Tuesday, January 5, 2010

Fulfilling the mission of the Critical Language Scholarship: commitment and intent to continue language study after the CLS Program

This past Christmas 2009, I decided to stay in Rabat, where I am studying Arabic and conducting research for my dissertation on illiterate women’s political participation thanks to a National Security Education Program Boren Fellowship. Fortunately my friend Alaina, who is currently working as an English teacher a few hours north in Tetouan, was delighted to join me for a Moroccan Christmas in the capital. I met Alaina while studying beginning Arabic in 2007, and reconnecting with her after more than two years inspired me to reflect on the friends I’ve made while studying Arabic abroad on the Critical Language Scholarship.

The email informing me that I had been selected as a recipient of a U.S. Department of State Critical Language Scholarship for participation in the beginning Arabic program in Amman , Jordan arrived in my inbox in April 2007. In addition to being a tremendous honor and amazing opportunity, it was the realization of a seven year long dream to study Arabic. Throughout that time, I had made several attempts to begin Arabic language study, and each time some circumstance interfered. When I returned from studying at the Language Center at the University of Jordan, I enrolled at the nearest university to mine that offered intermediate Arabic (20 minutes away from my home university). The pace, intensity and content of my intermediate Arabic class in the US was a huge disappointment compared to the incredible, learning-packed summer I had spent. The decision to reapply for CLS was obvious, and I was thrilled to receive a 2nd CL Scholarship for intermediate Arabic in Tangier, Morocco. Although that summer was very different from the previous one, the learning was no less intense and profound. Again I came back to my home university, enrolled in the nearest advanced Arabic class (a different school, 45 minutes away), and again experienced the same let-down after the high-paced summer of learning. Fortunately the CLS program wasn’t finished with me. I won a third CL Scholarship for advanced Arabic in Cairo, Egypt.

The U.S. Department of State Critical Language Scholarship Program was launched in 2006, and I was among the fortunate few to be chosen during the 2nd year of the program. During the summers of 2007, 2008, and 2009, I studied at 3 different CLS Arabic sites in 3 different countries. As a full time PhD student in my real life, the intervening summers were the only time available to me to dedicate myself to mastering Arabic, and the CLS Program was the ideal conduit. During those CLS summers, I made many friends and have been able to reconnect with several of them, despite hectic schedules and lots of traveling. The major reason that we’ve been able to maintain contact is because of the mutual dedication to the fulfillment of the mission of Critical Language Scholarship—the commitment to continue language study after the program. From my beginning Arabic days in Jordan in 2007, I met up this year with Nazneen who was researching in Cairo, Rachel in Rabat when she visited as a part of her present work in Lebanon, and of course Alaina in Tetouan where she currently works. From intermediate Arabic in Morocco in 2008, I continued Arabic study with Lauren when we returned home, and I celebrated US Independence Day with Alex W. in Cairo this year. And as for advanced Arabic in Cairo, there are countless plans to welcome my former classmates in Morocco—Zach already has his tickets to visit at the end of this month, and others are planning trips. While I have enjoyed seeing many other fellow CLSers, I mention these specifically because they all occurred as a result of continued Arabic study—essentially the fulfillment of the ethos of CLS and the National Security Education Program initiatives.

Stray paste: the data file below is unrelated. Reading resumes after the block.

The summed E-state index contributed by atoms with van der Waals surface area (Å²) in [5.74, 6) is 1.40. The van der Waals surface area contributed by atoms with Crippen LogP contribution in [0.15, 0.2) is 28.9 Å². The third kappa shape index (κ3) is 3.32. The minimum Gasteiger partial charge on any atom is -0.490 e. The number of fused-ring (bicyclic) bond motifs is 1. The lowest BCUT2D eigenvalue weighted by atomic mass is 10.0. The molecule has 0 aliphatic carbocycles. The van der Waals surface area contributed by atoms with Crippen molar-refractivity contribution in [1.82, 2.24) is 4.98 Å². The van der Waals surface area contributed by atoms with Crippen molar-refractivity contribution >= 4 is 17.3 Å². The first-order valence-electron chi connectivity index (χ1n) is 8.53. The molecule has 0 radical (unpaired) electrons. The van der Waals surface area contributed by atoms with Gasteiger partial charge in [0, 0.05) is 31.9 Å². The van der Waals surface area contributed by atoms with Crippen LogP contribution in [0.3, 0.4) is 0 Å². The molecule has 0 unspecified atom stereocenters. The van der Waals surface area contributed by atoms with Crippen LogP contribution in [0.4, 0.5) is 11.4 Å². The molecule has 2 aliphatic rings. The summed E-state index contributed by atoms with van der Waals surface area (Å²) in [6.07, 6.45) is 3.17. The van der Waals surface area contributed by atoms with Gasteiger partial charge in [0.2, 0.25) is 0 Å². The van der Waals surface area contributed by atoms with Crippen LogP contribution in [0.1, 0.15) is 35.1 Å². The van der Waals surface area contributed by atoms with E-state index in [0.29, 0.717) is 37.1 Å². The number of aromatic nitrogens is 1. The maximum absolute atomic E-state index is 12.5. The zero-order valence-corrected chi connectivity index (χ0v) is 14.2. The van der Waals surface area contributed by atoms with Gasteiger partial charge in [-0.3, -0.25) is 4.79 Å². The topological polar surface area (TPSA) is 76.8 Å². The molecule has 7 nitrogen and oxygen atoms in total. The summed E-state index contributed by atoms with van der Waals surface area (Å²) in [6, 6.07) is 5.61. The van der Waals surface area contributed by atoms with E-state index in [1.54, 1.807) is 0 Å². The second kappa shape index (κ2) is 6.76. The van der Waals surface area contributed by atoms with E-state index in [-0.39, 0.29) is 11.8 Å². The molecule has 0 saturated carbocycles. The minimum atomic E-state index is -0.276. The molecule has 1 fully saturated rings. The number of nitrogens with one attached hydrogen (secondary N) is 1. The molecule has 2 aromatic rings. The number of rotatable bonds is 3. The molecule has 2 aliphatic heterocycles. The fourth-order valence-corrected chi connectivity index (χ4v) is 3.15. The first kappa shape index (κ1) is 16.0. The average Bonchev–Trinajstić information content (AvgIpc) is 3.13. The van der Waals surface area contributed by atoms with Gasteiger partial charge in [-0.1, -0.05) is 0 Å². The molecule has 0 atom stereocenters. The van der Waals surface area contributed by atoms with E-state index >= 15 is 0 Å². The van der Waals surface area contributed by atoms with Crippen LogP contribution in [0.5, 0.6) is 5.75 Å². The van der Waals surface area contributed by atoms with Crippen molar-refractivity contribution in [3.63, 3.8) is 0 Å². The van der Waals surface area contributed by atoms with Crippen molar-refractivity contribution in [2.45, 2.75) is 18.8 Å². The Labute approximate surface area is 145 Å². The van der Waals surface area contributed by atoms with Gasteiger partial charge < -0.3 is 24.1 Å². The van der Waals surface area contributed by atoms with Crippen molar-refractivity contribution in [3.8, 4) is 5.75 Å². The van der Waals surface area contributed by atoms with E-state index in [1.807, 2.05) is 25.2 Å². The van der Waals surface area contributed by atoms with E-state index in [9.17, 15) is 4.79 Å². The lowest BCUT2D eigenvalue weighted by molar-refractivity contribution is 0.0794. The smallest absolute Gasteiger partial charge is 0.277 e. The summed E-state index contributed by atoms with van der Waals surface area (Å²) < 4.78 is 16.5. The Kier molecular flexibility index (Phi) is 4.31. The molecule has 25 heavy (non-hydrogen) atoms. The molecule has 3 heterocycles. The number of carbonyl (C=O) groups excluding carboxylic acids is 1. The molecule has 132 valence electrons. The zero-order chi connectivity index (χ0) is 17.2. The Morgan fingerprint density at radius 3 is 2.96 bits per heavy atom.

Although my time in Morocco hasn’t even reached a half-way point, I am relentlessly diligent in pursuing additional opportunities to study Arabic in the Middle East, and meanwhile encouraging my fellow Arabophiles to do the same.

A(n extremely unscientific) comparative study of 3 Arab capitals.

After 11 weeks in Amman in the summer of 2007 and 9 weeks in Cairo in the summer of 2009, I was completely in love with Rabat after less than a week. Below are 3 among many reasons…

1. Rabat is completely walkable. Although it’s a bit unfair to compare Rabat (pop. 2 million, 5321/km2 (13781.3/sq mi)) to Cairo (pop. 17 million, 31582/km2 (81797/sq mi)), it beats Amman (pop. 2.5 million, 1680 km2 (648.7 sq mi)) despite its smaller size because it is flat and paved. Amman started on 7 hills and now includes 19 hills, and few of the neighborhoods have serviceable pedestrian paths. Even in a hurry, transportation in Rabat is a dream.

2. Taxi drivers in Rabat not only turn on the meter without prompting (almost always), they give change without bitching! In Cairo, meters, when not broken, are based on gas prices at 1960s values. Thus negotiating is standard, and there is no guarantee that a wily driver won’t spit on a savvy, insistent foreign passenger when it comes to paying the appropriate fare. Amman taxi rides often require a request for the meter and require the passenger to know which hill or circle or major hotel is in the vicinity of the desired destination.

3. The Rabat bus system was very practical (before the strike in October 2009 leading up to the French company takeover—it is less so now, all in the name of progress) and the bus numbers are large and intelligible. Amman buses are nightmarishly complicated for foreigners (there are no route maps). Cairo buses do have the bus numbers posted, but in Eastern Arabic numerals. For all cities, bus routes are available only in guidebooks and by word-of-mouth.

To be continued…